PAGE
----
Behind even social justice movements can be a form of worldliness. Those who work for justice on earth and yet fail to cry for justice to Heaven will find themselves moving away from the Gospel of grace. Social justice easily becomes a form of justification (or justice) by works. The Law always comes with her two wicked stepsisters, the Flesh and the World. In seeking to change the world, many became worldly and carnal. Somewhere they believe that spiritual ends are best achieved through social means, and ultimately lose the plot, when, in fact, the exact opposite is the truth: social ends are best achieved through spiritual means! This goes for political and cultural ends, as well, and history is full of sad stories about the results of the unholy mixture of Christianity and politics, or Christianity and culture.



In conclusion, the saints on Earth can live in the flesh, but the Church cannot live in the flesh because she is above. The covenant people of God once resided on Earth in the nation of Israel. They now reside in Heaven, seated with Christ in Heavenly places. This nation includes both Jew and Gentile. One day Christ will usher in the New Heaven and New Earth, but for the present time, we are to seek the things that are above, where Christ is seated, the Church has her true fellowship, and where we await the Lord’s return to Earth.

If our understanding of the Church is an earthly one, then of course we will see her as a whore. She has murdered, lied, stolen, committed adultery, worshipped idols, and become drunk with wealth, arrogance, and political power. She has been populated with tyrants and charlatans – at the very best, pastors who run off with their secretaries and idiots who want an audience online. Yes, she has had great men, too, who have turned the nations towards Christ and His Kingdom. But how can she account for The Inquisition, the Crusades, or answer for the murders of righteous men like Tynedale, Servetus, or Manz? She is duplicitous at best, another name for adulterous.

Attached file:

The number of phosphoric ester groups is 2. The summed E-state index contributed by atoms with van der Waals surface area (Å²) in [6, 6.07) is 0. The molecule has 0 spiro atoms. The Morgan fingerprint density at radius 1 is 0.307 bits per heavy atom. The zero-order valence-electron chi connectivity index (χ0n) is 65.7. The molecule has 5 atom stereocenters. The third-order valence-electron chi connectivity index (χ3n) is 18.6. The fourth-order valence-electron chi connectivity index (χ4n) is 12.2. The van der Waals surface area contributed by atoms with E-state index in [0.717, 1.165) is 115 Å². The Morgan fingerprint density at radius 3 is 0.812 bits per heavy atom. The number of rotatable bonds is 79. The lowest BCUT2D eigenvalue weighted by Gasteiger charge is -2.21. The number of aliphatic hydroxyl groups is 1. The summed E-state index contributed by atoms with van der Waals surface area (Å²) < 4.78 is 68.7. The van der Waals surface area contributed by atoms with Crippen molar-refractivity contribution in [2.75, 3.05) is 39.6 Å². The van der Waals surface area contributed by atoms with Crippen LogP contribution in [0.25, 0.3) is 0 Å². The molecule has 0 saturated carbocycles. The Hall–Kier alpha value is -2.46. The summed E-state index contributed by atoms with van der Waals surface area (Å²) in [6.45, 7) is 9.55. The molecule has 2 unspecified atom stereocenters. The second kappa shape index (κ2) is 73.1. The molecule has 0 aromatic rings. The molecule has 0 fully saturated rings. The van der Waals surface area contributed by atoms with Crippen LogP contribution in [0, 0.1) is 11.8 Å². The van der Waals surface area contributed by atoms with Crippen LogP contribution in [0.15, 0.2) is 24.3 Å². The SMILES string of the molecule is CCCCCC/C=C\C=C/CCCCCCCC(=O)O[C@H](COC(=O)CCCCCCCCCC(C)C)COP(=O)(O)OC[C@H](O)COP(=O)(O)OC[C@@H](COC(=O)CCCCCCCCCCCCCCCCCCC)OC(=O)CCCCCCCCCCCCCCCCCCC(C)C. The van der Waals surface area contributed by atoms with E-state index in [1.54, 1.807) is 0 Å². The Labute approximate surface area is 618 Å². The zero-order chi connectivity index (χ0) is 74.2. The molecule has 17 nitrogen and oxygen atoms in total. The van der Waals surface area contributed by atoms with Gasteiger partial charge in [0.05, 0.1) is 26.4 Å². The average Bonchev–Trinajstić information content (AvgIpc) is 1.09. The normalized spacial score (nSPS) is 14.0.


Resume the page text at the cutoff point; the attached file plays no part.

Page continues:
But if she is in Heaven above where God dwells, then she is pure, holy, righteous, and just. All of her sin has been atoned for, and her wicked deeds are no longer remembered. She goes from glory to glory and from age to age, even by the Spirit of the Lord (2 Cor. 3:18). She is filled with saints who await their Lord and Bridegroom at the consummation of the age. Her heart is not idolatrous, for she has been betrothed in faithfulness.

Let us not confuse the Church with the Whore. The Whore of Babylon is a worldly system, made up of worldly people, which employs worldly means. Sadly, the saints through the ages have caused great damage in the name of Christ because they have stopped walking by the Spirit and have walked after the flesh. The mind set on the flesh is not just destruction, but ultimately death.

The New Jerusalem is above and we belong to her if we belong to Christ. Since His Body is His Temple, it is where His Spirit resides, and is by necessity a holy dwelling. We have been taken up in the Spirit to sit with Christ in Heaven as surely as the Spirit has been sent down to dwell with us on earth. The mind set on the Spirit is life, and life more abundantly. May the Lord bless His Church.